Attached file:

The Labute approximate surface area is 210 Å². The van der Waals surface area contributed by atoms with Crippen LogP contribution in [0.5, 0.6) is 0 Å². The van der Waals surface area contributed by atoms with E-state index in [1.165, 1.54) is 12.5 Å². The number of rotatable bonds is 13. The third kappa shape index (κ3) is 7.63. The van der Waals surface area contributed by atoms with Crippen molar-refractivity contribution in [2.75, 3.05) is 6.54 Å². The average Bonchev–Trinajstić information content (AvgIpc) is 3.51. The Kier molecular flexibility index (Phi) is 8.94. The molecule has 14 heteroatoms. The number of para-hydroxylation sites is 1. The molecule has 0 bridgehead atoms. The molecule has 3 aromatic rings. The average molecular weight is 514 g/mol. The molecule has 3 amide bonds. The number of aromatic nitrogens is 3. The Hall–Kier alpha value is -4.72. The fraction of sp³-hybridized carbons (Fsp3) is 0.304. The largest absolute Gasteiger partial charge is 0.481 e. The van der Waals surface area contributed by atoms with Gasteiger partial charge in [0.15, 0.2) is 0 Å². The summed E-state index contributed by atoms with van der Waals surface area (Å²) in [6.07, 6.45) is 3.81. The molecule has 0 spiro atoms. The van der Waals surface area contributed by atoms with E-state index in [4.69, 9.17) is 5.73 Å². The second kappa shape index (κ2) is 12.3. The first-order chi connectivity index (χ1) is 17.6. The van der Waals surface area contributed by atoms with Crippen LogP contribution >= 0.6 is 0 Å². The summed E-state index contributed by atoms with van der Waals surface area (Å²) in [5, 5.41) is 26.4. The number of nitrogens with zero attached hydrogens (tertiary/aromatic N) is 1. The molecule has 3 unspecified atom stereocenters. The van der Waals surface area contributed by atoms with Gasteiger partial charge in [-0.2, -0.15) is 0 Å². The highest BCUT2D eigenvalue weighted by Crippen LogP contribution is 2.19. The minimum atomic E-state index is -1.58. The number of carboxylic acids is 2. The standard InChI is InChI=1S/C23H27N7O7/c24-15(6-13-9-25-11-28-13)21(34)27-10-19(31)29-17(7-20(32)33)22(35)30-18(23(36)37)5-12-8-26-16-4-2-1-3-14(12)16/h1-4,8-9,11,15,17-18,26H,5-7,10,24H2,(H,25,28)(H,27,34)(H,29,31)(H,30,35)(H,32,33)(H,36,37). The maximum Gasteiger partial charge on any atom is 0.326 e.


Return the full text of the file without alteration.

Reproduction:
The Labute approximate surface area is 210 Å². The van der Waals surface area contributed by atoms with Crippen LogP contribution in [0.5, 0.6) is 0 Å². The van der Waals surface area contributed by atoms with E-state index in [1.165, 1.54) is 12.5 Å². The number of rotatable bonds is 13. The third kappa shape index (κ3) is 7.63. The van der Waals surface area contributed by atoms with Crippen molar-refractivity contribution in [2.75, 3.05) is 6.54 Å². The average Bonchev–Trinajstić information content (AvgIpc) is 3.51. The Kier molecular flexibility index (Phi) is 8.94. The molecule has 14 heteroatoms. The number of para-hydroxylation sites is 1. The molecule has 0 bridgehead atoms. The molecule has 3 aromatic rings. The average molecular weight is 514 g/mol. The molecule has 3 amide bonds. The number of aromatic nitrogens is 3. The Hall–Kier alpha value is -4.72. The fraction of sp³-hybridized carbons (Fsp3) is 0.304. The largest absolute Gasteiger partial charge is 0.481 e. The van der Waals surface area contributed by atoms with Gasteiger partial charge in [0.15, 0.2) is 0 Å². The summed E-state index contributed by atoms with van der Waals surface area (Å²) in [6.07, 6.45) is 3.81. The molecule has 0 spiro atoms. The van der Waals surface area contributed by atoms with E-state index in [4.69, 9.17) is 5.73 Å². The second kappa shape index (κ2) is 12.3. The first-order chi connectivity index (χ1) is 17.6. The van der Waals surface area contributed by atoms with Crippen LogP contribution >= 0.6 is 0 Å². The summed E-state index contributed by atoms with van der Waals surface area (Å²) in [5, 5.41) is 26.4. The number of nitrogens with zero attached hydrogens (tertiary/aromatic N) is 1. The molecule has 3 unspecified atom stereocenters. The van der Waals surface area contributed by atoms with Gasteiger partial charge in [-0.2, -0.15) is 0 Å². The highest BCUT2D eigenvalue weighted by Crippen LogP contribution is 2.19. The minimum atomic E-state index is -1.58. The number of carboxylic acids is 2. The standard InChI is InChI=1S/C23H27N7O7/c24-15(6-13-9-25-11-28-13)21(34)27-10-19(31)29-17(7-20(32)33)22(35)30-18(23(36)37)5-12-8-26-16-4-2-1-3-14(12)16/h1-4,8-9,11,15,17-18,26H,5-7,10,24H2,(H,25,28)(H,27,34)(H,29,31)(H,30,35)(H,32,33)(H,36,37). The maximum Gasteiger partial charge on any atom is 0.326 e.